Even the heads of independent and other academically-focussed schools have said that his Baccalaureate league table is ridiculous.
Gove believes that vocational subjects - which he describes as "soft" - are worthless and that all that matters educationally are strict academic courses.
How does that fit in with what I understood to be the Government's plan for more young people to study vocational subjects? Presumably Gove thinks they should leave school to follow them. Let's lower the school leaving age to 11, then.
We have an Education Secretary who cannot understand that not all young people can cope with strict academic subjects. Just as not all of them can run a mile in under four minutes or perform other athletic feats.
As I have said before, Michael Gove is bonkers yet he has been unleashed on the education system. He is already doing appalling damage to a generation of young people - apart from the lucky minority who conform to his notion of intelligence.

Tuesday 11 January 2011

BBC insults us all, not just women

The victory of Miriam O'Reilly in her age discrimination case against the BBC was followed by inevitable claims that this would change the way television presenters were treated. Dream on.
Television in general and the BBC in particular is obsessed with youth. Rather like the Daily Mirror was during some of the time I was there.
Yet the bulk of those who watch TV - and who read newspapers - are older. A fascinating survey which I saw in The Guardian a couple of years ago showed that the average age of those who watch television at peak viewing times is well into the 50s. The average age. (Newspaper readership is even older: hence the success of the non age-obsessed Daily Mail.)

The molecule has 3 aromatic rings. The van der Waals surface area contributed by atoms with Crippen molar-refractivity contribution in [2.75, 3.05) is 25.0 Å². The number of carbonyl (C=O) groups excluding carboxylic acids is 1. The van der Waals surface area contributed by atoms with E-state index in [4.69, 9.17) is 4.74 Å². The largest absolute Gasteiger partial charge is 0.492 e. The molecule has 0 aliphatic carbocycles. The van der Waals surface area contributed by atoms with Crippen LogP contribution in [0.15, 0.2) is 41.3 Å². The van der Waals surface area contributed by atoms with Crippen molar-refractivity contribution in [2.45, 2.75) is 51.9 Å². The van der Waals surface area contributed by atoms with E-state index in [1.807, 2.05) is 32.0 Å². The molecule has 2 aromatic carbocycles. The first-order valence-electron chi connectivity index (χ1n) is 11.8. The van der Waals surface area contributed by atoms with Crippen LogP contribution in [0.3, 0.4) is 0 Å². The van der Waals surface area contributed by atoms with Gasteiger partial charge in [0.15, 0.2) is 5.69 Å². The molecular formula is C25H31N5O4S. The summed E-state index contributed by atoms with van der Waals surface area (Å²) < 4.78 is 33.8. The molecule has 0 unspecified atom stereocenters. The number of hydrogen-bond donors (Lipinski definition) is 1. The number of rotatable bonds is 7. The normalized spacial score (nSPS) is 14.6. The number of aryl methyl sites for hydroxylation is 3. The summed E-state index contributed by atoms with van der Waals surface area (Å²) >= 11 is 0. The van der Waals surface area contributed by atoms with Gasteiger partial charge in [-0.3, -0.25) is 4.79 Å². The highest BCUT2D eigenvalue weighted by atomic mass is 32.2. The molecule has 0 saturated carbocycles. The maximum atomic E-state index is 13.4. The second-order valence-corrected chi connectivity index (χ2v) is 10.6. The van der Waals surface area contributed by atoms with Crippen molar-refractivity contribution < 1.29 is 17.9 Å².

That doesn't mean younger people shouldn't appear on TV - of course they must - but it does mean viewers aren't turned off by older presenters. And, naturally, the ones who get kicked out are always women.
Miriam O'Reilly seemed to me to be the right sort of presenter on Countryfile and the audience it was aimed at. But presumably the Jay Hunters who moved the programme to a peak time thought they needed to turn it into a teenyboppers version because viewers at that time are too stupid to accept a slightly older woman.
That's not just insulting to women but to all of us.

Footnote: Reports of the O'Reilly industrial tribunal result mysteriously don't appear on the BBC website.

Our lack of understanding is another bonus for bankers

If I remember correctly, it was part of the research for the Polly Toynbee/David Walker book which produced some fascinating polling on what people thought the average wage was.
The more someone earned, the higher they believed the norm was. City types, rolling in their big salaries and even bigger bonuses, assumed that the average income was close on £100,000.
Perhaps it shouldn't come as too much of a surprise to learn that those on huge incomes have no idea how ordinary people live, especially ones on low wages. But I have come to the conclusion that the reverse is true, also.
Ordinary people - and I include the middle classes - don't really grasp how the very rich live.
Most of us don't know what we would do with a big Lottery win. So how can we imagine winning the Lottery every year. Year after year. Money for those who are on that gravy train is simply meaningless by the standards of the huddled masses.
How many homes do you need? Cars? Holidays? Servants?